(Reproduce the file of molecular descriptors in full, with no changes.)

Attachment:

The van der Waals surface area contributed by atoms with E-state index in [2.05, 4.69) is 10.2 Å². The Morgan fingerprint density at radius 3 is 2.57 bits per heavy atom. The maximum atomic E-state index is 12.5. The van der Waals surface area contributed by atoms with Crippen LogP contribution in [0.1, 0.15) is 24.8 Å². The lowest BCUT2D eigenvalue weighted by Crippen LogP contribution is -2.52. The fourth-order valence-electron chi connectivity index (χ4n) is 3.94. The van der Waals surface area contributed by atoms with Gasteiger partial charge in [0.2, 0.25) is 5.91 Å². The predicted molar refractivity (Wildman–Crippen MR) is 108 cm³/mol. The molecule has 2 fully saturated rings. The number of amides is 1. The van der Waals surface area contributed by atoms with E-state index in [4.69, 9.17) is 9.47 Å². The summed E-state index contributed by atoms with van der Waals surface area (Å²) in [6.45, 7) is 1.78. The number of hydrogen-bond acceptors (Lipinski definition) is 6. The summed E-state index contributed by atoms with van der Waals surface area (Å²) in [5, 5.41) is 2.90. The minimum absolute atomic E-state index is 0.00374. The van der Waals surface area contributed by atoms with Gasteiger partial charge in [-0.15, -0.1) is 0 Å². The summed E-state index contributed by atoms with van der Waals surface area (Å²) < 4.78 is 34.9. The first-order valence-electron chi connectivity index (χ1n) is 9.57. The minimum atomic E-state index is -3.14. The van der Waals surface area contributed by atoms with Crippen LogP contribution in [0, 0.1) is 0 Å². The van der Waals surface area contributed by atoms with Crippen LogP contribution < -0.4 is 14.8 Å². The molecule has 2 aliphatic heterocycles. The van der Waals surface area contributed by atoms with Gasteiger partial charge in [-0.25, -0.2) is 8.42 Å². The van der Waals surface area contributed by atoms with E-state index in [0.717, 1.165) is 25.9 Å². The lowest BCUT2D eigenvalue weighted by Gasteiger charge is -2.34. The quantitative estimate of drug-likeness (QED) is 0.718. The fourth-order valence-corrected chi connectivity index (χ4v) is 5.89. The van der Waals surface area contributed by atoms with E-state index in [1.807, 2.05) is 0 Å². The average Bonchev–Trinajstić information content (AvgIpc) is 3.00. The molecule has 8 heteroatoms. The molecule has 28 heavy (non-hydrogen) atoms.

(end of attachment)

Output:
The van der Waals surface area contributed by atoms with E-state index in [2.05, 4.69) is 10.2 Å². The Morgan fingerprint density at radius 3 is 2.57 bits per heavy atom. The maximum atomic E-state index is 12.5. The van der Waals surface area contributed by atoms with Crippen LogP contribution in [0.1, 0.15) is 24.8 Å². The lowest BCUT2D eigenvalue weighted by Crippen LogP contribution is -2.52. The fourth-order valence-electron chi connectivity index (χ4n) is 3.94. The van der Waals surface area contributed by atoms with Gasteiger partial charge in [0.2, 0.25) is 5.91 Å². The predicted molar refractivity (Wildman–Crippen MR) is 108 cm³/mol. The molecule has 2 fully saturated rings. The number of amides is 1. The van der Waals surface area contributed by atoms with E-state index in [4.69, 9.17) is 9.47 Å². The summed E-state index contributed by atoms with van der Waals surface area (Å²) in [6.45, 7) is 1.78. The number of hydrogen-bond acceptors (Lipinski definition) is 6. The summed E-state index contributed by atoms with van der Waals surface area (Å²) in [5, 5.41) is 2.90. The minimum absolute atomic E-state index is 0.00374. The van der Waals surface area contributed by atoms with Gasteiger partial charge in [-0.15, -0.1) is 0 Å². The summed E-state index contributed by atoms with van der Waals surface area (Å²) < 4.78 is 34.9. The first-order valence-electron chi connectivity index (χ1n) is 9.57. The minimum atomic E-state index is -3.14. The van der Waals surface area contributed by atoms with Crippen LogP contribution in [0, 0.1) is 0 Å². The van der Waals surface area contributed by atoms with Crippen LogP contribution < -0.4 is 14.8 Å². The molecule has 2 aliphatic heterocycles. The van der Waals surface area contributed by atoms with Gasteiger partial charge in [-0.25, -0.2) is 8.42 Å². The van der Waals surface area contributed by atoms with E-state index in [0.717, 1.165) is 25.9 Å². The lowest BCUT2D eigenvalue weighted by Gasteiger charge is -2.34. The quantitative estimate of drug-likeness (QED) is 0.718. The fourth-order valence-corrected chi connectivity index (χ4v) is 5.89. The van der Waals surface area contributed by atoms with E-state index in [1.807, 2.05) is 0 Å². The average Bonchev–Trinajstić information content (AvgIpc) is 3.00. The molecule has 8 heteroatoms. The molecule has 28 heavy (non-hydrogen) atoms.